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MCAS Ewa came back into the news in 2008 with the proposed transfer of much of the former field from the Navy to private developers.   As the year 2008 draws to a close, community groups and concerned citizens have petitioned the Navy  and the state government to stop the pending transfer.  The consensus of the concerned people is that some or all of the land should be historically preserved as a significant battle site and the major USMC airbase of the Pacific up until 1952 when it closed.  The photos in the gallery below give an idea of what once was Ewa Field, and what now remains.



By David Trojan

Ewa Marine Corps Air Station is now an abandoned airfield located at 21.33 North / 158.05 West, west of Honolulu, on the property of the former site of Barber's Point Naval Air Station which closed September 1, 1999.  Its location on military land has allowed preservation of parts of the runways and some of the revetment areas up until now. 

The history of Ewa Marine Corps Air Station starts in the early 1930’s.  The Navy leased a 3,000 square foot piece of land from the estate of James Campbell to be used as a mooring location for US Navy airships, none of which ever cruised to Hawaii.  The Navy also built a 1,500-foot Outlying Field (OLF) near the mooring mast. Ewa was made available for Marine Corps aircraft use in 1939.  In September 1940, after the original lease expired, an additional 3,500 acres were acquired from the Campbell Estate for the enlargement of the OLF, which became Marine Corps Air Station (MCAS) Ewa.  The site, chosen for its ideal peacetime air-training atmosphere, was completed in early 1941 (Global, 2005).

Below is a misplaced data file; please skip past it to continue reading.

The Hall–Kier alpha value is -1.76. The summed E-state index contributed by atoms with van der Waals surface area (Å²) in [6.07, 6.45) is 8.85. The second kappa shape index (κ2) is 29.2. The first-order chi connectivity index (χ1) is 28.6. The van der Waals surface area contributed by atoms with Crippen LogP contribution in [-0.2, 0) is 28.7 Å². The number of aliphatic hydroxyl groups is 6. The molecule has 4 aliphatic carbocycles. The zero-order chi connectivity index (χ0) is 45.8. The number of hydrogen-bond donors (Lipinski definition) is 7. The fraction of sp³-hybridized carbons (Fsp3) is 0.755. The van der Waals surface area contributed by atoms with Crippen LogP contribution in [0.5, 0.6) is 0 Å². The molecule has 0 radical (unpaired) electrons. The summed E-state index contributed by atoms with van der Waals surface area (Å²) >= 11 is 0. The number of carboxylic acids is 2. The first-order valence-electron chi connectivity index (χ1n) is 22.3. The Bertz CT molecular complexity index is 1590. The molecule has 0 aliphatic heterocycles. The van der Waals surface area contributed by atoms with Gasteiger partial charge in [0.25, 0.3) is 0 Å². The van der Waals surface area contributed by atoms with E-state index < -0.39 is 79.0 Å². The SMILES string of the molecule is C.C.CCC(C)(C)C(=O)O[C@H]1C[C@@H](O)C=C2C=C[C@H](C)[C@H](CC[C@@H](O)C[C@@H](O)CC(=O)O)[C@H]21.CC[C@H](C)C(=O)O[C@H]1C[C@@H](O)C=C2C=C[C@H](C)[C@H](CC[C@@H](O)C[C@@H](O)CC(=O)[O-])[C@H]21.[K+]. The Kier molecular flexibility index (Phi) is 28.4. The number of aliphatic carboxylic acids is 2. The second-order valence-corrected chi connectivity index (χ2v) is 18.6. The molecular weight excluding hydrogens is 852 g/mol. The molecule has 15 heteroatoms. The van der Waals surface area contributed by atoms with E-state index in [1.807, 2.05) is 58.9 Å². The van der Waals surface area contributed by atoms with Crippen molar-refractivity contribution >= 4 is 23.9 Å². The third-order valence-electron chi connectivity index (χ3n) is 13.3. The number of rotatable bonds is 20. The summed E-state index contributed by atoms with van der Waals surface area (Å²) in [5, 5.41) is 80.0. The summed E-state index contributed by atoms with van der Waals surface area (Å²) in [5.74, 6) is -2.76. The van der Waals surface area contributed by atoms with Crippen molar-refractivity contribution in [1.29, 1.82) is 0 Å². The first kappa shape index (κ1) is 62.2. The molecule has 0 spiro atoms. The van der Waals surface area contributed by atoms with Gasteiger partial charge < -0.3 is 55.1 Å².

By the time of the Pearl Harbor attack in 1941, a total of four runways had been constructed, along with buildings & hangars.  Concurrently with the construction of MCAS Ewa, plans were already being developed for an expansion of naval aviation facilities at Barbers Point. Construction of an airfield west of Ewa began in November 1941, but was temporarily suspended after the Japanese attack on Pearl Harbor so that construction crews could rapidly complete Ewa.

USMC units assigned to MCAS Ewa at the time of the attack included Marine Air Group 21, VMF-211, VMSB-231, VMSB-232, and VMJ-252 squadrons.  Aircraft present at Ewa MCAS on 7 Dec 1941 consisted of the following:

Base construction was well underway by Dec. 7, 1941, but was only one year old when the Japanese attacked US forces in Hawaii, marking the United States’ entrance into World War II.  Although much of the attack was concentrated at Pearl Harbor, Wheeler Air Force Base and Hickam Field, the Ewa Marine Corps Air Station and its supporting equipment sustained a great deal of damage. Nine of 11 total Wildcats, 19 of 32 scout bombers and all six utility aircraft were rendered inoperable (Global, 2005).